Know your rights while demanding justice for George Floyd #BlackLivesMatter

Originally published at:

ACLU: “We want you to have what you’ll need to know your risks and know your rights.”


• The police’s main job in a protest is to protect your right to protest and to de-escalate any threat of violence.

Hey, officers…


Education is good, but these rights are meaningless if those in authority don’t respect them. And it sure looks like the police running over protesters with cars and horses, beating, shooting and gassing them without provocation, covering their badge numbers, targeting journalists, and smashing their own equipment to frame Black Lives Matter aren’t very interested in what’s legal right now.


All three of them!


Real talk.

Trevor Noah recently brought up the Principle of Legitimacy and how the concept of society is basically a contract that everyone agrees to for the well being of everyone involved.

These uprisings and the brutal fascist police response is only proving what wiser POC have always known; the social contract is broken, and has been for a very long time.


Quis custodiet ipsos custodes?



Totally fair point–but I do think it’s still worthwhile for people to understand these rights to avoid (or at least minimize) the gaslighting from the media and the state who have a vested interest in people not understanding what is legal and illegal.

I wish every news item that features an officer demanding a person stop videoing or disperse from a public area without legitimate reason should also have an explainer how the officer was breaking the law by doing this. I know it’s not going to fix the underlying problem, but it’s at least throwing one starfish back in the ocean.


I was actually threatened with arrest by the commander of the Miami PD Internal affairs department for audio recording their interview of me. I was filing a complaint against a corrupt cop. I took the threat to the civilian review board of lawyers that were supposed to be overseeing the police and they thought it was illegal to record cops. Not a single one looked it up. Took it to the press and they would not touch it with a 10’ pole. The police are often the ones who determine if a reporter can or can not get close to a story and the cowards did not want to jeopardize their relationship with them.


" If you get stopped, police cannot take or confiscate any videos or photos without a warrant."

But they do.

Then what?

Do you go to court to fight them? In theory you should, but that becomes like a punishment of it’s own-- legal fees, time away from work/family, the publicity means being attacked by trolls online and in person. It’s all so fucked.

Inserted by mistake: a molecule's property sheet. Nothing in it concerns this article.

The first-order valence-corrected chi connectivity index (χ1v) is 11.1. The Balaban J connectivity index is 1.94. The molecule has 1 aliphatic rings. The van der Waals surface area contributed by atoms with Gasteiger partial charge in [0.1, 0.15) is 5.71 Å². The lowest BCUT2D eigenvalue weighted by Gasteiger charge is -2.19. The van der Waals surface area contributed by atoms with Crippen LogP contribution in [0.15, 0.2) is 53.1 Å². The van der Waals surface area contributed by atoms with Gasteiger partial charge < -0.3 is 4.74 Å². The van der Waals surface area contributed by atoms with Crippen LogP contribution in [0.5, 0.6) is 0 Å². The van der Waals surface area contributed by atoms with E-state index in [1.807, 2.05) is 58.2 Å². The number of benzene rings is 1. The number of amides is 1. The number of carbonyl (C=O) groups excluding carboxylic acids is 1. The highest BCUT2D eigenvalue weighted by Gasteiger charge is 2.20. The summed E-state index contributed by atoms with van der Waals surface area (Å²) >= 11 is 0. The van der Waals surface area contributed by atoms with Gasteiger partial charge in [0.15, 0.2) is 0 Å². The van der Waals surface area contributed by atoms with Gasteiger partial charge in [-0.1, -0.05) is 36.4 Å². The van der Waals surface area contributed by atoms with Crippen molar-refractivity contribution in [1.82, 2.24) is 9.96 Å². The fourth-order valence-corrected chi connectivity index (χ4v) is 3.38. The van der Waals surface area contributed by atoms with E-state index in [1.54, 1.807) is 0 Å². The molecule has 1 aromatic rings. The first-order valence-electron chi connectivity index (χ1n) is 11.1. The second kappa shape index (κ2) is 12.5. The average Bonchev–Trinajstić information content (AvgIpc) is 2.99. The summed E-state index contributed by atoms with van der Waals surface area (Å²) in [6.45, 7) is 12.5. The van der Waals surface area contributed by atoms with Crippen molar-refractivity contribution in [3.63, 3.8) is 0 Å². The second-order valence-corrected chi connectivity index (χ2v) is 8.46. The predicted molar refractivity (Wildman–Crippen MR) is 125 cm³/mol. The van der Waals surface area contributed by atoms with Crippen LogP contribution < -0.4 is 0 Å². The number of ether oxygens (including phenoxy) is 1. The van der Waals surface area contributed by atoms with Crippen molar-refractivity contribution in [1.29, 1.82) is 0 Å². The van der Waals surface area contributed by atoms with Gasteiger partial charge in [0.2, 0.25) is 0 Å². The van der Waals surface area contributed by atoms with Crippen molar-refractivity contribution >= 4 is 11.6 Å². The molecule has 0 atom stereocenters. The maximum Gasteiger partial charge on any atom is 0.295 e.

How about this freedom of speech right here:


in response to the apparent killing of George Floyd at the hands of Minneapolis police officers



Snowflakes respond to verbal criticism with violence. Again.

You have to be prepared to lose in court. There is no evidence that they confiscated your equipment, no recordings you can submit. Not unless you find someone else to record them confiscating your equipment who didn’t have their equipment immediately confiscated for the same reason.

The only way to win would be for the cops to admit to breaking the law, and that’s not something I’d count on.

There is one good thing about living in the information age though. Recording devices are everywhere. Almost every person is carrying around a very good camera in their pocket backed by a massive amount of storage. We’ve already seen it in this protest how there is a staggering amount of footage showing what is really going down. More than anything else I think this might be what catalyzes change, the unfiltered view of the situation in the streets reaching the masses.

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They were clearly being black in public… /s

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The trick is to record straight to a server and not to your device.

Easier said than done when you’re near thousands of other people on the same cell tower.

For what it’s worth, we always soaked our masks in vinegar. It was a next defense against tear gas and would have given us sufficient time to run away.

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